Anyone who watched the Minnesota Vikings pull off a near-miraculous win against the New Orleans Saints last weekend probably saw Case Keenum—a one-time backup quarterback was thrust into the starting lineup due to injury and who’s having a career year—literally jump for joy. But if fans turned off the telly before the postgame interviews, they would’ve missed this:
“You ask me about this moment, what this moment has meant to me,” he told Fox Sports’ Chris Myers after he tossed a 61-yard touchdown pass. “It’s probably going to go down as the third best moment of my life behind giving my life to Jesus Christ and marrying my wife. And this is right there, close.”
This weekend, Keenum’s Vikings will face the Philadelphia Eagles—another team helmed by a backup QB with a strong, Christian faith. In fact, Nick Foles might’ve retired had it not been for prayer.
“I kept reading Scripture, I kept praying, I kept asking God—and so many of us ask God for signs, we ask God, ‘Hey, please just put it on the wall, like, I want to know,’ but that’s not how it works,” Foles said in a video for the YouVersion Bible app. “He’s not always going to do that. He was shaping me. He was bringing me down to my knees … At that moment, through that prayer, He said, ‘Hey, just take a step of faith. You’re either going to stop playing the game of football and you’re going to go onto a different area of your life and I’m going to be with you, I’m going to be the most important thing in your life, or you’re going to step back into football and you’re going to continue to play and I’m going to be with you every step of the way and you’re going to play to glorify Me.”
‘Course, as people keep telling me for some reason, life isn’t all about football. It’s also about television. And there’s more of it than ever before.
According to FX networks’ annual look-see at TV, nearly 500 scripted television series aired in 2017 (including, of course, those on streaming services like Netflix and Amazon). Indeed, the 487 scripted shows available last year was a record—up from 455 scripted shows in 2016, which was also a record, and in itself more than double the number of scripted shows that aired in 2009. But viewers are beginning to show signs of fatigue. “For a lot of consumers, there’s so much stuff they need to watch it’s sort of like homework,” Toby Chapman, an associate partner at global strategy consultant OC&C, told Quartz.
And all this content can be bad for us in other ways, too. Streaming services like Netflix and Hulu offer plenty of fare for documentary addicts—but some of the docs are, to put it charitably, questionable. Writes Mark Laslo for NBC, “Any wacky hot take is given equal footing with the works of the nation’s most acclaimed and honest historians.”
If streaming services are replete with fake news, Facebook seems inclined to clean up its own streams of misinformation. Mark Zuckerberg announced that it was redesigning its news feed—this after a design ethicist at Google called the service a “living, breathing crime scene” for its role in facilitating the distribution of misinformation during the 2016 election.
Meanwhile, YouTube star Paul Logan may not be a star anymore. In the wake of blowback after Logan posted a controversial video that showed an apparent suicide victim in Japan, YouTube removed the popular web personality from its premiere Google Preferred tier and booted him from a planned YouTube movie. But while some have been critical of YouTube for its slow response, some experts note the inherent difficulty in managing a site where 400 hours of new video content is uploaded every minute. And according to author Kevin Allocca, YouTube stars are having an incredible influence on the world around us. “I think it shows how today we have entered this time in which individuals actually play a role in shaping popular culture in a way that was never really possible before,” he told CBS.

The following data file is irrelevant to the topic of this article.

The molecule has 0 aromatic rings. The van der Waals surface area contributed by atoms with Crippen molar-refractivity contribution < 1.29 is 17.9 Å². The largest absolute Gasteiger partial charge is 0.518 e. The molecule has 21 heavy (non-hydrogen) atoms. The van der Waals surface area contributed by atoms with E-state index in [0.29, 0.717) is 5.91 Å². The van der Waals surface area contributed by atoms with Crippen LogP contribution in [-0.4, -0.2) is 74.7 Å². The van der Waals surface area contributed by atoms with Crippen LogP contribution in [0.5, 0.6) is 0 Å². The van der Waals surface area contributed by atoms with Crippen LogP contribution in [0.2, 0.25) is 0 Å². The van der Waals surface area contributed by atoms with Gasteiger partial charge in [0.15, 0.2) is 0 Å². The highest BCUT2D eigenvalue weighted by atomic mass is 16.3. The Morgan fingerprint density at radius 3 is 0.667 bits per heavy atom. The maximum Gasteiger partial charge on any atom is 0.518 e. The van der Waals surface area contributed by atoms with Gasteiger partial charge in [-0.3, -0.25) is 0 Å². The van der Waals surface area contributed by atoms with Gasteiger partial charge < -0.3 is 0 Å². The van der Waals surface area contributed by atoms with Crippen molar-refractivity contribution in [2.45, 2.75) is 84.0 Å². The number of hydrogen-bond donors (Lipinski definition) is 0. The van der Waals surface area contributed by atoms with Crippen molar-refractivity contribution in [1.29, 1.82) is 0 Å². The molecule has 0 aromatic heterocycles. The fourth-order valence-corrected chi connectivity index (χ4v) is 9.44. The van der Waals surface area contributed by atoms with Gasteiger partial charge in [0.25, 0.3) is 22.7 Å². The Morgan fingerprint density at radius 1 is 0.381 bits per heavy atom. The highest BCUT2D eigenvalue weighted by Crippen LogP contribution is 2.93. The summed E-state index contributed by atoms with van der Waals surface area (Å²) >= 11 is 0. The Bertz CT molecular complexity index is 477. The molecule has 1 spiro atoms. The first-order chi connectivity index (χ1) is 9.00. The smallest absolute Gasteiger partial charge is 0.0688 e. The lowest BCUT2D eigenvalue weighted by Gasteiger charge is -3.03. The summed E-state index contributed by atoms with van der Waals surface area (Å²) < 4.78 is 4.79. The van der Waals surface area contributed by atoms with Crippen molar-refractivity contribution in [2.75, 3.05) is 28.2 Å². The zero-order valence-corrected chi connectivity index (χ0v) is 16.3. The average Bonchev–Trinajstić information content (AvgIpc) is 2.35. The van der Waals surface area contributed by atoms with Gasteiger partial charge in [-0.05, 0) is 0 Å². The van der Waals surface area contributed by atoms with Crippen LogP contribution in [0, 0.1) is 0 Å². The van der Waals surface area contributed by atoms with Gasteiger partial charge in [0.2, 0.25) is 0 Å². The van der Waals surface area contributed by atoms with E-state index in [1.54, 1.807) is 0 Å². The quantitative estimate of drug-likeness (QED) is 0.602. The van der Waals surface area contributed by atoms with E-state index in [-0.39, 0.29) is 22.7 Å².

Case in point: Teens are eating Tide pods—tiny sealed bags filled seriously concentrated and highly toxic laundry detergent—and posting them online. The dangerous fad is, naturally, being called the Tide Pod Challenge.
If you thought you were going to get through a whole Culture Clips column without me mentioning new waves of sexual allegations, sorry. Eliza Dushku has accused stunt coordinator Joel Kramer of sexually assaulting her on the set of True Lies when she was just 12 years old. Since her accusation, two more women have also come forward with allegations about Kramer’s misconduct toward them.
Old allegations against Woody Allen have drawn renewed interest, too. More than 25 years ago, Allen’s adopted daughter Dylan Farrow alleged that he abused her when she was a child. Now, Farrow’s talking to the press, asking why folks have turned a blind eye to those allegations. “Why shouldn’t I want to bring him down?” she said on CBS This Morning. “Why shouldn’t I be angry?” And at least one actress—Lady Bird director Greta Gerwig—says that she won’t be in any future Allen pictures. “If I had known then what I know now, I would not have acted in the film [To Rome With Love]. I have not worked for him again, and I will not work for him again.”
All that said, there are now some, including French actress Catherine Deneuve, saying that the #MeToo movement has gone too far. “Rape is a crime,” reads a letter signed by Deneuve and more than 100 other Frenchwomen. “But insistent or clumsy flirting is not a crime, nor is gallantry a chauvinist aggression.”
But we hate to leave you on that note, so in conclusion, let me offer this: A couple of weeks ago, Frederick Joseph started a GoFundMe page to raise $10,000 to send 300 underprivileged kids from Harlem to Marvel’s Black Panther. It’s since raised more than four times its original goal, which means that a lot more kids could potentially see the superhero movie when it finally comes out Feb. 16.
Hey, that’s nice and all, but I sure hope they all read Plugged In’s review first.